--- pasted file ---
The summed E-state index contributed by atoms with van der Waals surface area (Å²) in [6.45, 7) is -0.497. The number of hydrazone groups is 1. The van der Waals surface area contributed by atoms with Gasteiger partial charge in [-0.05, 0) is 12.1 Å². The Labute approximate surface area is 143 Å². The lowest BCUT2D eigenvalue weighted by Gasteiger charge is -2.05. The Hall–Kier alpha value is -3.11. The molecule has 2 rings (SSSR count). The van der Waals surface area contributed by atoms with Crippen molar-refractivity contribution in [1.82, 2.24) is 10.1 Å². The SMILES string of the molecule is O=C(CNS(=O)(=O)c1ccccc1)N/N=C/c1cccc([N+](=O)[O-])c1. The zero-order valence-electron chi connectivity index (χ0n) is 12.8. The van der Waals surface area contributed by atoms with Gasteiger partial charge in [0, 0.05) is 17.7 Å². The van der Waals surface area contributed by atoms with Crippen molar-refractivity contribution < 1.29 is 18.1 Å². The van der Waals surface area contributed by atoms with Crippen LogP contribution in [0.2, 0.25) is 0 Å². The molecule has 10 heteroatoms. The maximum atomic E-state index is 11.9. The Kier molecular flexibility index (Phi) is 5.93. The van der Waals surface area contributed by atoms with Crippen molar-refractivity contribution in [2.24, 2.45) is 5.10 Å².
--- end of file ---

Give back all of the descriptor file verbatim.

The summed E-state index contributed by atoms with van der Waals surface area (Å²) in [6.45, 7) is -0.497. The number of hydrazone groups is 1. The van der Waals surface area contributed by atoms with Gasteiger partial charge in [-0.05, 0) is 12.1 Å². The Labute approximate surface area is 143 Å². The lowest BCUT2D eigenvalue weighted by Gasteiger charge is -2.05. The Hall–Kier alpha value is -3.11. The molecule has 2 rings (SSSR count). The van der Waals surface area contributed by atoms with Crippen molar-refractivity contribution in [1.82, 2.24) is 10.1 Å². The SMILES string of the molecule is O=C(CNS(=O)(=O)c1ccccc1)N/N=C/c1cccc([N+](=O)[O-])c1. The zero-order valence-electron chi connectivity index (χ0n) is 12.8. The van der Waals surface area contributed by atoms with Gasteiger partial charge in [0, 0.05) is 17.7 Å². The van der Waals surface area contributed by atoms with Crippen molar-refractivity contribution < 1.29 is 18.1 Å². The van der Waals surface area contributed by atoms with Crippen LogP contribution in [0.2, 0.25) is 0 Å². The molecule has 10 heteroatoms. The maximum atomic E-state index is 11.9. The Kier molecular flexibility index (Phi) is 5.93. The van der Waals surface area contributed by atoms with Crippen molar-refractivity contribution in [2.24, 2.45) is 5.10 Å².